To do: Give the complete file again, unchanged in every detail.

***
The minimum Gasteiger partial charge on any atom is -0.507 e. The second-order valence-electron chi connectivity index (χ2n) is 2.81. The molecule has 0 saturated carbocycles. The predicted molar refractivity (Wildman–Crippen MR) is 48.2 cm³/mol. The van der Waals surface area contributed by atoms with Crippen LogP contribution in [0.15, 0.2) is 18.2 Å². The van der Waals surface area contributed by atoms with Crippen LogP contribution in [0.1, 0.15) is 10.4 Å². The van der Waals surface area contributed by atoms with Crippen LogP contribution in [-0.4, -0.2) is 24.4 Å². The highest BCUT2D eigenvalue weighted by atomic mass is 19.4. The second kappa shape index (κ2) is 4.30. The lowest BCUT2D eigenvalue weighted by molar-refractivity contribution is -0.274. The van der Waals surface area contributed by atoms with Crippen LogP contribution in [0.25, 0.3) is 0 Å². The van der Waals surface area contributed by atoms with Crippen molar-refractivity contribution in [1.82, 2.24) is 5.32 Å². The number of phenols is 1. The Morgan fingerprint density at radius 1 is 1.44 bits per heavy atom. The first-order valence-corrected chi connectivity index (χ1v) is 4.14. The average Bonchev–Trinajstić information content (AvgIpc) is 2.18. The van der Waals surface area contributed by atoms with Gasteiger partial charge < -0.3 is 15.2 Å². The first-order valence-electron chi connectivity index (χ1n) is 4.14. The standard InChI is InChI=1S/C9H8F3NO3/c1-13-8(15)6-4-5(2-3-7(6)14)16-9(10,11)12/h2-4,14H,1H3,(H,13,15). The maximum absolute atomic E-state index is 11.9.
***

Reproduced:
The minimum Gasteiger partial charge on any atom is -0.507 e. The second-order valence-electron chi connectivity index (χ2n) is 2.81. The molecule has 0 saturated carbocycles. The predicted molar refractivity (Wildman–Crippen MR) is 48.2 cm³/mol. The van der Waals surface area contributed by atoms with Crippen LogP contribution in [0.15, 0.2) is 18.2 Å². The van der Waals surface area contributed by atoms with Crippen LogP contribution in [0.1, 0.15) is 10.4 Å². The van der Waals surface area contributed by atoms with Crippen LogP contribution in [-0.4, -0.2) is 24.4 Å². The highest BCUT2D eigenvalue weighted by atomic mass is 19.4. The second kappa shape index (κ2) is 4.30. The lowest BCUT2D eigenvalue weighted by molar-refractivity contribution is -0.274. The van der Waals surface area contributed by atoms with Crippen LogP contribution in [0.25, 0.3) is 0 Å². The van der Waals surface area contributed by atoms with Crippen molar-refractivity contribution in [1.82, 2.24) is 5.32 Å². The number of phenols is 1. The Morgan fingerprint density at radius 1 is 1.44 bits per heavy atom. The first-order valence-corrected chi connectivity index (χ1v) is 4.14. The average Bonchev–Trinajstić information content (AvgIpc) is 2.18. The van der Waals surface area contributed by atoms with Gasteiger partial charge < -0.3 is 15.2 Å². The first-order valence-electron chi connectivity index (χ1n) is 4.14. The standard InChI is InChI=1S/C9H8F3NO3/c1-13-8(15)6-4-5(2-3-7(6)14)16-9(10,11)12/h2-4,14H,1H3,(H,13,15). The maximum absolute atomic E-state index is 11.9.